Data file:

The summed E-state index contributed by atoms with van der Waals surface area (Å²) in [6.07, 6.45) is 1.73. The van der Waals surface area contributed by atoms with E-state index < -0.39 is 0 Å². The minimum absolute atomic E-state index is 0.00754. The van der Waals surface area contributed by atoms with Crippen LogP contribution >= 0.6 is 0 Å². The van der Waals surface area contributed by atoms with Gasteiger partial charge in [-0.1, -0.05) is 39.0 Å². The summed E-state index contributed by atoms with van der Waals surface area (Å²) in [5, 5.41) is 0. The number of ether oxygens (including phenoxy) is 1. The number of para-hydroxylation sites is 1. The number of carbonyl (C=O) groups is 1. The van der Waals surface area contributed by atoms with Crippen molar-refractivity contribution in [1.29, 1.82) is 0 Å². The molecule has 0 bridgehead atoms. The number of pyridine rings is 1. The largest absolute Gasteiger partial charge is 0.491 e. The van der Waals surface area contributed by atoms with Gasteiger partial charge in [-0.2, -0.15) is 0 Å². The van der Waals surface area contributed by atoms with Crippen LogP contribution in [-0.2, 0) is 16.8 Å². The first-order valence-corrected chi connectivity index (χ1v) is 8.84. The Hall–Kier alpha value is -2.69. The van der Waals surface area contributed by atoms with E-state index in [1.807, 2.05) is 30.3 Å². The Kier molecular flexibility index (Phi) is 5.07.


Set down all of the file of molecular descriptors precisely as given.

The summed E-state index contributed by atoms with van der Waals surface area (Å²) in [6.07, 6.45) is 1.73. The van der Waals surface area contributed by atoms with E-state index < -0.39 is 0 Å². The minimum absolute atomic E-state index is 0.00754. The van der Waals surface area contributed by atoms with Crippen LogP contribution >= 0.6 is 0 Å². The van der Waals surface area contributed by atoms with Gasteiger partial charge in [-0.1, -0.05) is 39.0 Å². The summed E-state index contributed by atoms with van der Waals surface area (Å²) in [5, 5.41) is 0. The number of ether oxygens (including phenoxy) is 1. The number of para-hydroxylation sites is 1. The number of carbonyl (C=O) groups is 1. The van der Waals surface area contributed by atoms with Crippen molar-refractivity contribution in [1.29, 1.82) is 0 Å². The molecule has 0 bridgehead atoms. The number of pyridine rings is 1. The largest absolute Gasteiger partial charge is 0.491 e. The van der Waals surface area contributed by atoms with Gasteiger partial charge in [-0.2, -0.15) is 0 Å². The van der Waals surface area contributed by atoms with Crippen LogP contribution in [-0.2, 0) is 16.8 Å². The first-order valence-corrected chi connectivity index (χ1v) is 8.84. The Hall–Kier alpha value is -2.69. The van der Waals surface area contributed by atoms with E-state index in [1.807, 2.05) is 30.3 Å². The Kier molecular flexibility index (Phi) is 5.07.